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Open Access Highly Accessed Research article

Open label study of escalating doses of oral treprostinil diethanolamine in patients with systemic sclerosis and digital ischemia: pharmacokinetics and correlation with digital perfusion

Ami A Shah*, Elena Schiopu, Laura K Hummers, Michael Wade, Kristine Phillips, Cynthia Anderson, Robert Wise, Francesco Boin, James R Seibold, Fredrick Wigley and Kristan D Rollins

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Citation

Arthritis Research & Therapy 2013, 15:R54  doi:10.1186/ar4216

Published: 18 April 2013

Abstract (provisional)

Introduction

Treprostinil diethanolamine is an innovative salt form of the prostacyclin analogue, treprostinil sodium, developed as an oral sustained release (SR) osmotic tablet. The availability of a formulation permitting convenient systemic delivery might have applicability to scleroderma vascular complications. We evaluated pharmacokinetics and perfusion in scleroderma patients with digital ischemia following escalating twice-daily doses of treprostinil diethanolamine SR.

Methods

In this dual-center, open-label, phase I pharmacokinetic study, scleroderma patients with digital ulcers were enrolled. Drug concentrations and perfusion, quantified by laser Doppler imaging, were measured over 12 hours at the 2mg and 4mg (or maximally tolerated) doses. Pharmacokinetic parameters were determined from individual plasma concentration versus time profiles using non-compartmental analysis methods. Digital perfusion and skin temperature were modeled as a function of log-transformed drug concentration and other covariates by performing repeated measures analyses using random effects models.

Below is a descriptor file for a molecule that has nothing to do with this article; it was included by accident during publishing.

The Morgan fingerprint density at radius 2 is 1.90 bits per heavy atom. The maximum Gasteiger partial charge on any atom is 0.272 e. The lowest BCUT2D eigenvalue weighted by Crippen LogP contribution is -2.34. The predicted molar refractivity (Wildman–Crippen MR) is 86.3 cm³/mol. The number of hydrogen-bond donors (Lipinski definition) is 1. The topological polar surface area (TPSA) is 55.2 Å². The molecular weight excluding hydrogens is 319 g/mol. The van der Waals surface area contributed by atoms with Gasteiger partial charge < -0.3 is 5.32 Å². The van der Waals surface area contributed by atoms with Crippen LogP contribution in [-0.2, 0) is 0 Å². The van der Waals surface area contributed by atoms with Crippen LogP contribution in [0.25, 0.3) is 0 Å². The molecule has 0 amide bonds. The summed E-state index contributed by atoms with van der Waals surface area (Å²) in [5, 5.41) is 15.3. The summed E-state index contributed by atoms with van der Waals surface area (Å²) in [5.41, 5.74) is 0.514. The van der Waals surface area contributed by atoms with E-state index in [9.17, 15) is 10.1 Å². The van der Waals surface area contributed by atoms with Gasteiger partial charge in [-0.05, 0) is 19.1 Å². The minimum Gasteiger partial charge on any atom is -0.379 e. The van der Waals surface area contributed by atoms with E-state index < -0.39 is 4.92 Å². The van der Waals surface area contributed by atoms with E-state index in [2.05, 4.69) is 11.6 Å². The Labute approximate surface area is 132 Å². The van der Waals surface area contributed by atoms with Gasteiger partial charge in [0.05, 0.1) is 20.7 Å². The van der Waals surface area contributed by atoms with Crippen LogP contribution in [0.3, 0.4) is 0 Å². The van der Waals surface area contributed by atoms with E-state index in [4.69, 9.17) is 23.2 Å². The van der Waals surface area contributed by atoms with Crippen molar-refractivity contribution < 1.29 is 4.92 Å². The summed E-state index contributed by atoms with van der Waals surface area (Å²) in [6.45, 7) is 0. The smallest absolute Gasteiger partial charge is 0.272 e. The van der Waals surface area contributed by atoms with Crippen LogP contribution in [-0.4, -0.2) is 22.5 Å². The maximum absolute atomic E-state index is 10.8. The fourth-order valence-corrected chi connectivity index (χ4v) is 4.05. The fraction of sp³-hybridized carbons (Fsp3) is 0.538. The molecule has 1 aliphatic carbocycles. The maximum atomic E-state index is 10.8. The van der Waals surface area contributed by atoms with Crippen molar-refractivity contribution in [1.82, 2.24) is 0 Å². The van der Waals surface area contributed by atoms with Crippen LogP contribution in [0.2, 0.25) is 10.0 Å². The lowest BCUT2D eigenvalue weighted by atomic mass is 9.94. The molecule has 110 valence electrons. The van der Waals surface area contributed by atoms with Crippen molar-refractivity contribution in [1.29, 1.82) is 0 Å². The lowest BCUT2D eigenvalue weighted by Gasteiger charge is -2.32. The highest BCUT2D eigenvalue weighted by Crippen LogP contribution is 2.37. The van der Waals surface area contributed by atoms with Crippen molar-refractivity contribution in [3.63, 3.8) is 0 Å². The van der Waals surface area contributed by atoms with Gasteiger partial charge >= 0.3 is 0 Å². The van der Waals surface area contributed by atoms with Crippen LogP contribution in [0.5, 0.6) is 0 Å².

Results

Nineteen scleroderma patients (84% female, 53% limited scleroderma) received treprostinil diethanolamine SR with dose titration up to 4mg twice daily as tolerated. Peak concentrations (mean maximum plasma concentration [Cmax] = 1176 and 2107 pg/mL) occurred approximately 3.6 hours after dose administration, and overall exposure (under the plasma concentration-time curve from time 0 to 12 hours post dose [AUC0-12] = 7187 and 12992 hr*pg/mL) was linear between the 2mg and 4mg doses. Perfusion and digital skin temperature were positively associated with log-transformed plasma concentration at the 4mg dose (p=0.015 and p=0.013, respectively). The most frequent adverse events were similar to those seen with prostacyclin analogues.

Conclusions

Oral treprostinil diethanolamine was effectively absorbed in patients with scleroderma. Drug administration was temporally associated with improved cutaneous perfusion and temperature. Treprostinil diethanolamine may provide a new therapeutic option for Raynaud's phenomenon and the peripheral vascular disease of scleroderma. Trial Registration: ClinicalTrials.gov NCT00848939.

The complete article is available as a provisional PDF. The fully formatted PDF and HTML versions are in production.